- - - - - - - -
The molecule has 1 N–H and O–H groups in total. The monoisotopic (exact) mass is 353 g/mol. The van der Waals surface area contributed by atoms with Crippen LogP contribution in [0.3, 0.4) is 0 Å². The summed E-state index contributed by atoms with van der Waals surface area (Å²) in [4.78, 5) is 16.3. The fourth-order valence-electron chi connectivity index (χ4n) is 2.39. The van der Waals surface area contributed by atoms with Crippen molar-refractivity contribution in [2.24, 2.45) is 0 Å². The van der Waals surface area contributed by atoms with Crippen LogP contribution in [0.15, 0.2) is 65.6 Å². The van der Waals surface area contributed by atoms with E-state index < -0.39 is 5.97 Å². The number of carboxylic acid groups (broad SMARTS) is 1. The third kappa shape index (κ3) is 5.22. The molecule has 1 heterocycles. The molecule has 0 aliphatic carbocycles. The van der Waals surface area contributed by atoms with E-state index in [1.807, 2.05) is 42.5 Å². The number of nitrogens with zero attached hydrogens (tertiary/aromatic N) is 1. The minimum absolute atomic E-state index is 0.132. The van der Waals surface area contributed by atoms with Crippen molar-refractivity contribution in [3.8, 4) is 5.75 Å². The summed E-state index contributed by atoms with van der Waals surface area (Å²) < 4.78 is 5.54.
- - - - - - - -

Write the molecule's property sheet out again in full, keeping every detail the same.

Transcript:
The molecule has 1 N–H and O–H groups in total. The monoisotopic (exact) mass is 353 g/mol. The van der Waals surface area contributed by atoms with Crippen LogP contribution in [0.3, 0.4) is 0 Å². The summed E-state index contributed by atoms with van der Waals surface area (Å²) in [4.78, 5) is 16.3. The fourth-order valence-electron chi connectivity index (χ4n) is 2.39. The van der Waals surface area contributed by atoms with Crippen molar-refractivity contribution in [2.24, 2.45) is 0 Å². The van der Waals surface area contributed by atoms with Crippen LogP contribution in [0.15, 0.2) is 65.6 Å². The van der Waals surface area contributed by atoms with E-state index < -0.39 is 5.97 Å². The number of carboxylic acid groups (broad SMARTS) is 1. The third kappa shape index (κ3) is 5.22. The molecule has 1 heterocycles. The molecule has 0 aliphatic carbocycles. The van der Waals surface area contributed by atoms with E-state index in [1.807, 2.05) is 42.5 Å². The number of nitrogens with zero attached hydrogens (tertiary/aromatic N) is 1. The minimum absolute atomic E-state index is 0.132. The van der Waals surface area contributed by atoms with Crippen molar-refractivity contribution in [3.8, 4) is 5.75 Å². The summed E-state index contributed by atoms with van der Waals surface area (Å²) < 4.78 is 5.54.